The book of Job is written in the highest style of Hebrew poetry, except the two introductory chapters and part of the last, which are prose. It is probably the oldest of the Bible books, and was no doubt written before the giving of the law, since no reference is made to the law in the condemnation of Job by his friends, and in Job’s vindication of himself. That Job is a real character of history is proven by the references to him found in Ezekiel 14:20 and James 5:11.
The problem is, “Why do the righteous suffer?” Much light is shed on the subject by reading Job’s experience. God takes pride in the faith of His people and allows Satan to test them to prove the truth of His boast of them, and also to give them opportunity to exercise faith that it may greatly increase and be strengthened. In the end, the tested saint is amply rewarded and Satan’s working comes to naught.

The book may be divided into five parts:

1. Chs. 1:1 to 2:10. The two fold cause of Job’s calamity.
2. Chs. 2:11 to 31:40. Job and his three friends.
3. Chs. 32 to 37. Job and Elihu.
4. Chs. 38 to 41. Jehovah and Job.
5. Chs. 42. Job’s final words and his reward.



In every trial, which comes to a child of God, two causes must be traced. First, the primary cause or the way whereby a thing happens; second, the reason, which would be the cause for it happening. Romans 8:28, is very clear in its statement that “all things work together for them that love God.”

In other words, God in His wisdom is able to direct troubles into channels of blessing in the good affect they have upon our spirits. Satan was the primary cause of Job’s trouble. God, had a high regard for His servant, Ch. 1:8 and wished to prove his worth to Satan who disputed the same. For this purpose, the devil was given free reign, and in two malignant thrusts, Job was made painless, and brought low with disease. To make matters harder to bear, Job’s wife offered him no sympathy but advised him to curse God and die. Job retained his trust in God and “did no sin with his lips.”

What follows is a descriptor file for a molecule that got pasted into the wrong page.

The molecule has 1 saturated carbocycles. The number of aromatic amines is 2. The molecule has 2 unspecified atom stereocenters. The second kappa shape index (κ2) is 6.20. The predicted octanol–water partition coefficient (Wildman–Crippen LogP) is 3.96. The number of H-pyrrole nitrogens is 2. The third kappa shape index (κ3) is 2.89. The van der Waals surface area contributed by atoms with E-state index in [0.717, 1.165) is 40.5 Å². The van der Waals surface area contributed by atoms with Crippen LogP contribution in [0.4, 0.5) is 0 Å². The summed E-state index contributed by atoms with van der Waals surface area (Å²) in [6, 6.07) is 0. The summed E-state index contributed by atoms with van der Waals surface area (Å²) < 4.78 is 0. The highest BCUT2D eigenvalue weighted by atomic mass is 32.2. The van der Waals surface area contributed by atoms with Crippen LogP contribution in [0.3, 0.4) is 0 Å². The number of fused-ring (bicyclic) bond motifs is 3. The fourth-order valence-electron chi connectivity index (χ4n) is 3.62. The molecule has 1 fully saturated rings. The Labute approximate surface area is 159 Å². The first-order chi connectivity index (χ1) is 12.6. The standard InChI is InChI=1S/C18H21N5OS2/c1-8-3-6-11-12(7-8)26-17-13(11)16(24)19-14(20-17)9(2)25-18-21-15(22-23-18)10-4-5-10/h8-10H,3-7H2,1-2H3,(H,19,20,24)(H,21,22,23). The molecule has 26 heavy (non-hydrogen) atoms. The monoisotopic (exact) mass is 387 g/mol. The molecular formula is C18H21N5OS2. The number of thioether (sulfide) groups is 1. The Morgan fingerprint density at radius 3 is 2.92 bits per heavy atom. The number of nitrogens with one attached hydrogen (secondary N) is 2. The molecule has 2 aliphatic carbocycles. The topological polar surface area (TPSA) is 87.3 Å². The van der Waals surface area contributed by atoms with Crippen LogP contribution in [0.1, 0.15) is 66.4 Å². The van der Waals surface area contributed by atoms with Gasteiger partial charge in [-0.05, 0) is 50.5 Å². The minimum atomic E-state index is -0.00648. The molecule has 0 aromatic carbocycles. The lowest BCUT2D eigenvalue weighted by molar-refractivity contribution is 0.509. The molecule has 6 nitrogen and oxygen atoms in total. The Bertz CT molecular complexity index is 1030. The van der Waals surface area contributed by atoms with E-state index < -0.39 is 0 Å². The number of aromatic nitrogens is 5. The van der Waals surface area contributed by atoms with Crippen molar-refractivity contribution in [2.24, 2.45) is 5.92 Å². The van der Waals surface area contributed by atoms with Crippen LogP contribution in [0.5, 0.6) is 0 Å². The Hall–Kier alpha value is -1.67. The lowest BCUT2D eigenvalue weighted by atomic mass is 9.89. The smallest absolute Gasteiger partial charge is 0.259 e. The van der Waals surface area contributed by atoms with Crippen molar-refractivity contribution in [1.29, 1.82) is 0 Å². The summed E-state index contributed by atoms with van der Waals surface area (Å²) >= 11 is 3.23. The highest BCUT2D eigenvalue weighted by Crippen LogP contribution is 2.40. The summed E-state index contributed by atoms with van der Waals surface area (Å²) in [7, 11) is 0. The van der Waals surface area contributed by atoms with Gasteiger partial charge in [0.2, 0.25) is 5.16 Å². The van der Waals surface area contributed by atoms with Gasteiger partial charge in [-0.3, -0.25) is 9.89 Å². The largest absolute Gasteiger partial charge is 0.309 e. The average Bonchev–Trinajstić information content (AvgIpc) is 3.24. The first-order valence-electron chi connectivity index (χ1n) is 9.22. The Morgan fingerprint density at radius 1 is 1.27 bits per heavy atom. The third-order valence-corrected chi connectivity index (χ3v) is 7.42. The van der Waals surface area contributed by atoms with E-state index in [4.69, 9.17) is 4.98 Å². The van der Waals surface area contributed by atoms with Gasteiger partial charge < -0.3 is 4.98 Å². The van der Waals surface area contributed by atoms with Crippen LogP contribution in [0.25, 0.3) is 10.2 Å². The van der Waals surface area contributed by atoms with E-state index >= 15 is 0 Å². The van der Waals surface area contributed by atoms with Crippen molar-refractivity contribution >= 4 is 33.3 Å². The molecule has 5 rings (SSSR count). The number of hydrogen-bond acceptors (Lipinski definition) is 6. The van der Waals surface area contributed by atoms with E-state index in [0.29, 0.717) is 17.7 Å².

To aggravate matters, Satan not only afflicted Job but stirred his three bosom friends Elisha, Bided and Ziophar to come and critically judge him. Theirs was a very common form of human philosophy: it was that God blesses good men and send calamity to the wicked. Based on their theory, Job was found out at last. He had managed for long to cover his sin but now his day had come and God was visiting on him his just deserts, Ch. 4:7-8; 8:6-7; 20-22; 11:3-6. Job stood for the truth in spite of the condemnation heaped upon him. He knew God would somehow see him through and said,

“Though He slay me, yet will I trust Him”, Ch. 13:15. In Ch. 16:2, he called his friends miserable comforters, and later boldly declared his faith in God and his hope for the future, Ch. 19:25-26, stating that when he was tried, he would come forth as gold, Ch. 23:10.



After the word-war ended, in which neither Job nor his friends behaved perfectly, a younger man, Elihu, spoke up. He found fault with Job because he had justified himself rather than God, and blamed the three friends because with all their talking they had really accomplished nothing, Ch. 32:2-3. Then Elihu proceeded to give the reason for such a calamity as had befallen Job.
In Ch. 33, we have a thorough treatment of the case. Man is dull of hearing and fails to respond to God’s call when correction is needed, v.14. For this he must be chastened and his body becomes wracked with pain, v.19. If an interpreter can be found to throw light on the situation and the many prays, God will have mercy and deliver him so that he shall be healed and return to the days of his youth, vs. 23-25. Job had said many things in a fretful spirit, and Elihu continued his words by chiding Job for his foolishness, and he sought to vindicate God in His actions. Many deep and wonderful things were said about God to which Job made no answer.



After Elihu finished, God Himself spoke to Job and asked, “Who is this that darkeneth counsel by words without knowledge?”, Ch. 38:2. He also asked Job some pointed questions, Chs. 38 to 41, which were very humbling to Job’s spirit.



Job confessed that he had uttered things he understood not, Ch. 42:3, and he perceived that his former knowledge of God was but hearsay, but now his eyes and been opened and he abhorred himself, and repented in dust and ashes, vs. 5-6. God accepted Job’s confession and restored him in every way. Job’s friends were then commanded to humble themselves before him that he might pray for them lest God deal with them after their folly, vs.7-8. All that Job had lost was returned in double measure, and again he was blessed with seven sons and three daughters, vs.12-13. After the testing, Job’s lot was a happy one and he lived on to a good old age. An important lesson is contained in the book. We are called the church of the firstborn, and if
we are faithful in the time of testing God will give us the double portion even as He did Job.